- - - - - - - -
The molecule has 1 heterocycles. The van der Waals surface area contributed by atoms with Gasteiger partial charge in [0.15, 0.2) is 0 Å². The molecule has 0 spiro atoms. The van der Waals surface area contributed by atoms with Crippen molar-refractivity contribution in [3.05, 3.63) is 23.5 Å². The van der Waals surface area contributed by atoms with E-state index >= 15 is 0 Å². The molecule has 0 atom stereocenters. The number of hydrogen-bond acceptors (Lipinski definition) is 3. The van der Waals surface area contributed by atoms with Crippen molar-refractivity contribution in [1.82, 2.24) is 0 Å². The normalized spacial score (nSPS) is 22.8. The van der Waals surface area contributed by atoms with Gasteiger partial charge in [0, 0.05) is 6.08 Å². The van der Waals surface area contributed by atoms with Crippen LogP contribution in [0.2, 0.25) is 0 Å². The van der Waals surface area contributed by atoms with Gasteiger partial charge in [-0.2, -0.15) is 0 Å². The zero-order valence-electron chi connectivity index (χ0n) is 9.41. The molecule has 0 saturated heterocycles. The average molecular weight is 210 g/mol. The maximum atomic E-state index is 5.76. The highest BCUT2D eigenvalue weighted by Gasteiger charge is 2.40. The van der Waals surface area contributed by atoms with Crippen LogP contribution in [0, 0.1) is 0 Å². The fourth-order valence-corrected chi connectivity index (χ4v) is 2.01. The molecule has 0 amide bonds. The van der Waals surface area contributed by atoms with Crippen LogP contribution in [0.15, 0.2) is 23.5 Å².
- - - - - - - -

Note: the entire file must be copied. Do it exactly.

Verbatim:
The molecule has 1 heterocycles. The van der Waals surface area contributed by atoms with Gasteiger partial charge in [0.15, 0.2) is 0 Å². The molecule has 0 spiro atoms. The van der Waals surface area contributed by atoms with Crippen molar-refractivity contribution in [3.05, 3.63) is 23.5 Å². The van der Waals surface area contributed by atoms with E-state index >= 15 is 0 Å². The molecule has 0 atom stereocenters. The number of hydrogen-bond acceptors (Lipinski definition) is 3. The van der Waals surface area contributed by atoms with Crippen molar-refractivity contribution in [1.82, 2.24) is 0 Å². The normalized spacial score (nSPS) is 22.8. The van der Waals surface area contributed by atoms with Gasteiger partial charge in [0, 0.05) is 6.08 Å². The van der Waals surface area contributed by atoms with Crippen LogP contribution in [0.2, 0.25) is 0 Å². The van der Waals surface area contributed by atoms with Gasteiger partial charge in [-0.2, -0.15) is 0 Å². The zero-order valence-electron chi connectivity index (χ0n) is 9.41. The molecule has 0 saturated heterocycles. The average molecular weight is 210 g/mol. The maximum atomic E-state index is 5.76. The highest BCUT2D eigenvalue weighted by Gasteiger charge is 2.40. The van der Waals surface area contributed by atoms with Crippen LogP contribution in [0, 0.1) is 0 Å². The fourth-order valence-corrected chi connectivity index (χ4v) is 2.01. The molecule has 0 amide bonds. The van der Waals surface area contributed by atoms with Crippen LogP contribution in [0.15, 0.2) is 23.5 Å².